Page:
There’s something wrong with the conversation around connected and autonomous cars. Fueled by science fiction concepts, and unrealistic expectations, the public both under- and-overestimates the scope of the automation shift that’s coming to our roads. Overestimates because SAE level 5* vehicles are still years, if not decades, away from becoming the prevalent mode of transportation. Underestimates because SAE level 3 is already at our doorstep.

Yet there’s one field which transcends industry misperceptions and lack of knowledge – fear. The potential customers are often afraid to relinquish control of their vehicle, with the inherent mistrust of computers amplified by newspaper headlines about the dangers of cyberattacks. Proof-of-concept attacks are, indeed, quite common in the past few years – with every part of the attack surface in a connected car prodded for vulnerabilities.


More Options, More Attack Vectors

Unfortunately, as time passes it will not be easier to secure the connected and autonomous cars, but harder. To understand why, we need to remember that vehicle manufacturers are huge integrators – combining hundreds of hardware and software components from dozens of providers into one car. As the market is still in development, they have relatively limited number of puzzle pieces ready for integration. But in the next few years, it’s poised to get much, much bigger.


The result will be an exponential increase in the number of hardware/software combinations that will find their way into one car. Which is challenge for all involved parties. Newcomers who want to find their place in a connected car would have to convince manufacturers that their solution isn’t going to endanger the passenger. Vehicle manufacturers, on the other hand, are very risk averse at all times, which – and they understand it as well – hinders their ability to innovate.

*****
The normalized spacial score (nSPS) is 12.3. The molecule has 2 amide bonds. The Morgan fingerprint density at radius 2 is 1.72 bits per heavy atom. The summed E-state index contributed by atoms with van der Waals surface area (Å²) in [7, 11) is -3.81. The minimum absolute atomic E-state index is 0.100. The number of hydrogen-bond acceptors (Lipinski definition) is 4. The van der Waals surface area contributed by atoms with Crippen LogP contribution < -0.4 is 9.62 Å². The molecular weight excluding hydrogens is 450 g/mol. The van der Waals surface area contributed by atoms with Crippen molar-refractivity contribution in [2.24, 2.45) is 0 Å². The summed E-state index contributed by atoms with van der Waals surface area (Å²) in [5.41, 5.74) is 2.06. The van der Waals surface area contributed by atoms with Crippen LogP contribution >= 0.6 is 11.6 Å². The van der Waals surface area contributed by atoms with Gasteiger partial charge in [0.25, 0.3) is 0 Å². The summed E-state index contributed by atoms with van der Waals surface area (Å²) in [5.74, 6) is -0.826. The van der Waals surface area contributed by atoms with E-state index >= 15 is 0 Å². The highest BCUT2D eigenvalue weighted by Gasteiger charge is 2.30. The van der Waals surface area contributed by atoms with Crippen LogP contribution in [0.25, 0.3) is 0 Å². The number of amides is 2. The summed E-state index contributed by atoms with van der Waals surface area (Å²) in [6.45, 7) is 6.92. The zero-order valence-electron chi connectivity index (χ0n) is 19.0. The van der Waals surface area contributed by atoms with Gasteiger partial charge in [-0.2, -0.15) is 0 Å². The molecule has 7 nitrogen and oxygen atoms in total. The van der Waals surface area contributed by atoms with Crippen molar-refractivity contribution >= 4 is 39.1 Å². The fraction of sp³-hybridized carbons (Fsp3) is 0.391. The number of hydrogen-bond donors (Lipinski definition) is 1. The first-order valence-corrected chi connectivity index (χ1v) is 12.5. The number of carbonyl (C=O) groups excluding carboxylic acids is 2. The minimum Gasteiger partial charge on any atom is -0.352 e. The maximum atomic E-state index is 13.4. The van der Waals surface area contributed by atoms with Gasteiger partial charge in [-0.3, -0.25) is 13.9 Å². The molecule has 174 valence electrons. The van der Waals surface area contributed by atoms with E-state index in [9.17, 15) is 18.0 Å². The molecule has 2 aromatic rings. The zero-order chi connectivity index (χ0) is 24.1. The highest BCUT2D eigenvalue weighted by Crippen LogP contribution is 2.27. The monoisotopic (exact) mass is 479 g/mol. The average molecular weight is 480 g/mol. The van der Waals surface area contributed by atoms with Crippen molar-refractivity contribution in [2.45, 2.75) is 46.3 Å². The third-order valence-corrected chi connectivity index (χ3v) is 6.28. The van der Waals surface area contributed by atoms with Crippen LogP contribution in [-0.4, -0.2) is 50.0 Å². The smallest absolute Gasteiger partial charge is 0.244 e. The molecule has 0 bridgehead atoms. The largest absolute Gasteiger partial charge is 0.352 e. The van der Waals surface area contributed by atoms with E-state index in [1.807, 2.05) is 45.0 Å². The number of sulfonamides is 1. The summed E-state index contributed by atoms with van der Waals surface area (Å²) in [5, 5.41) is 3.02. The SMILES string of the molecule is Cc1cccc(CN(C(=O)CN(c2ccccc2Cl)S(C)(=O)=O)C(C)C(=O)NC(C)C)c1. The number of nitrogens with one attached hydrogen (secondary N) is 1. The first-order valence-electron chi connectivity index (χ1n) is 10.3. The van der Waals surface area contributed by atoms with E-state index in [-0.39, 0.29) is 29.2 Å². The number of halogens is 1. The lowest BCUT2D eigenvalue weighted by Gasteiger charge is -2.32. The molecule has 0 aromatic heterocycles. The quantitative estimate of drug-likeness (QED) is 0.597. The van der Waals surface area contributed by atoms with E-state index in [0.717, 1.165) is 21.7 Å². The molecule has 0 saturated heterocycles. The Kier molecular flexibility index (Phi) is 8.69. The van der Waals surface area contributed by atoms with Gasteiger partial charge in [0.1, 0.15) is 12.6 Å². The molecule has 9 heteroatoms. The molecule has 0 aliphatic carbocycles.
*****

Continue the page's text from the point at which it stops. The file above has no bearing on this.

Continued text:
Update your Car

Another consequence of making a car connected is the constant need to update it. With lifecycles of 7-15 years, connected vehicles need to not only be future-proof, but constantly updated. And while on the one hand it means that every vulnerability can be patched, it also means that every patch can introduce a vulnerability. Over-the-Air (OTA) updates being the preferred way to update software and firmware, this also means that the car has to be always connected to the internet – creating a door for an attacker to knock on.


The industry at large will undoubtedly find it difficult to move from SAE 3 to SAE 5 under the constant threat of attack. Each step forward will bring with it more risk, and more liability. Ironically, the fact that autonomous vehicles are much safer under standard driving conditions is not going to help them. More on that next time. For now, we’ll say that the automotive industry should ramp up its security-mindedness, especially while the public is still not used to, and afraid of, autonomous vehicles.


At Cybellum, we provide a solution that can solve part of this problem, by enabling integrators to assess risk of any software they’re considering integrating into their product, prior to actual integration.


By Michael Engstler

Cybellum CTO and co-founder. An Entrepreneur, skilled in defensive and offensive cyber security, experienced in leading large scale R&D projects throughout all stages of design, development and deployment. Served as an officer in Israel’s elite intelligence corps for many years in various R&D and management positions, receiving Outstanding Officer Honor for my service.